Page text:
Easy Fermented Sauerkraut Recipe

All you need is cabbage, a salty brine, and time.


It’s amazing to watch simple, pure ingredients transform via fermentation. Crisp, sweet cabbage withers down, becoming delightfully tangy sauerkraut. Vegetables succumb to the power of salt and become softer as their cell walls break down. In its very essence, sauerkraut is pickled cabbage. The term pickle has been culturally assigned to vinegar-brined vegetables but actually refers to any vegetable preserved in brine, whether vinegar or salt. The benefit of using salt brine is that the vegetables ferment and create rich, unique flavors and adding healthy probiotics, vitamins, and enzymes to your diet.

For the most basic sauerkraut recipe, all you need is cabbage, a salty brine, and time. That’s it! Once you have the basic steps and recipe down, you can get creative by adding different spices, fruits, and vegetables to really make it your own. Start simple and familiarize yourself with the flavor profile that naturally occurs, because most of the time, keeping it simple is best. My all-time favorite way to make kraut is to add caraway seeds simply. I always have a jar of this handy in my fridge. Nonetheless, I still like to experiment with different layers of spiciness, sweetness, and all types of vegetables that lend their own textures.

Vegetables that grow close to the soil, like cabbage, foster more beneficial microbes on their surface and are great for fermenting. All you need to do is provide the right environment.



Fermentation is the process by which bacteria and yeast consume sugars, digest them, and transform them into byproducts such as alcohol, organic acids, and gases. Although there are many different forms of fermentation, the one taking place in this recipe is lacto-fermentation. Lacto-fermentation is performed by a group of bacteria called lactic acid bacteria (LAB). This produces lactic acid, which is most famous for cheesemaking due to its ability to process lactose, aka milk sugar.

While making fermented foods like kimchi and sauerkraut, this process works because the vegetables are submerged in salt water. LAB is already present on all plant matter, especially those that grow close to the ground, which makes the fermentation process easy for all vegetables. This process also creates enzymes and vitamins that make nutrients more bio-available in your body. Lacto-fermentation has been around as long as humans have been preserving food and is the reason we have classics in global cuisines like sauerkraut, kimchi, sourdough, and so much more! Be sure to check out our other fermented food recipes, like our traditional kimchi recipe.

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Traditional Sauerkraut Recipe


  • Salt: Non-Iodized salt Kosher, Sea Salt, or Cheese Salt
  • Cabbage: You can substitute green or red cabbage for this recipe.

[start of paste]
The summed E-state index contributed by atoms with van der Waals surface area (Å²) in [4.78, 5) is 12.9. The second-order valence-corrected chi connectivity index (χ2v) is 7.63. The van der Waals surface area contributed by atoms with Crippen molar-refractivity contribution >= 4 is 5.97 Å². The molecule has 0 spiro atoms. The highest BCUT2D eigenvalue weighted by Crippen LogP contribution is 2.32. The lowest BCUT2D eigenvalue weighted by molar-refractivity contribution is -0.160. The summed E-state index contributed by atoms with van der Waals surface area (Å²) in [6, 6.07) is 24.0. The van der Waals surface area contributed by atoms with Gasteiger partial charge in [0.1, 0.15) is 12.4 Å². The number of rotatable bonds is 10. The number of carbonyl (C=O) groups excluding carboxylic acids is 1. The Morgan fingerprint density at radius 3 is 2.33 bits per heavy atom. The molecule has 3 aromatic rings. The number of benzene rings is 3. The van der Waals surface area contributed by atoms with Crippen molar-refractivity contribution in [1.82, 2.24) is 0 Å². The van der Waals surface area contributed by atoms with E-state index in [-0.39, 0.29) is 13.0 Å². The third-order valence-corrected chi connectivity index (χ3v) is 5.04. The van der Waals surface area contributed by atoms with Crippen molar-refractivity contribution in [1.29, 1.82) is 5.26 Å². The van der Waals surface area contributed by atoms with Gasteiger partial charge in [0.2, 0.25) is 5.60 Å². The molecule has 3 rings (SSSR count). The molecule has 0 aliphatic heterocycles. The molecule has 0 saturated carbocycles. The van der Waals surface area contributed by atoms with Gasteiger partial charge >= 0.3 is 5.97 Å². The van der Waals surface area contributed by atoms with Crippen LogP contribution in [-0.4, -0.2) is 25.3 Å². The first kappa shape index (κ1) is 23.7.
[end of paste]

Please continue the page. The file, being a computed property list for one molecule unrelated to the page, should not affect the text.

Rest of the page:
• Caraway Seeds: Also known as Persian Cumin.



Easy Fermented Sauerkraut Recipe

Recipe by Fermentaholics Course: Fermented Food, Sauerkraut, Fermented SauerkrautCuisine: SauerkrautDifficulty: Easy



Prep time



Second Fermentation

7-14 Days

This easy fermented sauerkraut recipe is for a one-quart jar. To scale this recipe up, multiply the ingredients or toggle the serving size up above.



  • Remove the outer leaves from the cabbage. Set aside for use later.
  • Cut the cabbage in quarters and then into thin, 1/8″ slices.
  • Add shredded cabbage to the bowl, salting as you go to ensure full coverage.
  • Allow salted cabbage to sit in the bowl for 10 minutes.
  • Use cabbage tamper to bruise the cabbage and help release its juices. Use pretty decent force, for about a minute. Let the cabbage rest for around five minutes, then repeat. *See notes
  • Once you feel that the cabbage has released a sufficient amount of brine, you can begin packing it into the jar. Pack the jar tightly, using the tamper to help release any air bubbles.
  • Take one or two of the cabbage leaves you set aside earlier and place it in the jar, pressing down over the shredded cabbage, and below the brine.
  • Add a fermentation weight on top and push down until fully submerged. If you don’t have enough brine, add a pinch of salt and a tablespoon or two of filtered water.
  • Place lid on the jar and set aside to ferment. Let it go at least one week before tasting it. Two weeks is better. The flavor will continue to develop over time, so experiment and see how sour you like your kraut!
  • When you decide it’s done, store in the fridge. It stays fresh for months.


  • If you don’t have a kraut pounder, you can use your hands to massage the cabbage. Let it sit for longer in between massages, about an hour, to allow all the water to release.